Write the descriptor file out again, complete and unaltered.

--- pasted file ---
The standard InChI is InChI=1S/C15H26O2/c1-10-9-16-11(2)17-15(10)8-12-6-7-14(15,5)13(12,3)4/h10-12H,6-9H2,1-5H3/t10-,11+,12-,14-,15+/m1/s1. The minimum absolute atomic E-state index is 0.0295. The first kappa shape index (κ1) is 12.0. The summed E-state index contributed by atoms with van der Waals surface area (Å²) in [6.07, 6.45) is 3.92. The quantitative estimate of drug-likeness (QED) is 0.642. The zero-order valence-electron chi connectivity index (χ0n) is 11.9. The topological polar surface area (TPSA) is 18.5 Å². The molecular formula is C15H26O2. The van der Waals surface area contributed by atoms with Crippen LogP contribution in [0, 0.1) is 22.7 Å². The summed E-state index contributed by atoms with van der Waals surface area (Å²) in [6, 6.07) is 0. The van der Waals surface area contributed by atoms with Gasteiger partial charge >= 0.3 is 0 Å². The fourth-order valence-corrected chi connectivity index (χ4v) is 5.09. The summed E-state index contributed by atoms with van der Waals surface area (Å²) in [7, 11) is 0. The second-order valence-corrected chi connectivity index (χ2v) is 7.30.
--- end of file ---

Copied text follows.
The standard InChI is InChI=1S/C15H26O2/c1-10-9-16-11(2)17-15(10)8-12-6-7-14(15,5)13(12,3)4/h10-12H,6-9H2,1-5H3/t10-,11+,12-,14-,15+/m1/s1. The minimum absolute atomic E-state index is 0.0295. The first kappa shape index (κ1) is 12.0. The summed E-state index contributed by atoms with van der Waals surface area (Å²) in [6.07, 6.45) is 3.92. The quantitative estimate of drug-likeness (QED) is 0.642. The zero-order valence-electron chi connectivity index (χ0n) is 11.9. The topological polar surface area (TPSA) is 18.5 Å². The molecular formula is C15H26O2. The van der Waals surface area contributed by atoms with Crippen LogP contribution in [0, 0.1) is 22.7 Å². The summed E-state index contributed by atoms with van der Waals surface area (Å²) in [6, 6.07) is 0. The van der Waals surface area contributed by atoms with Gasteiger partial charge >= 0.3 is 0 Å². The fourth-order valence-corrected chi connectivity index (χ4v) is 5.09. The summed E-state index contributed by atoms with van der Waals surface area (Å²) in [7, 11) is 0. The second-order valence-corrected chi connectivity index (χ2v) is 7.30.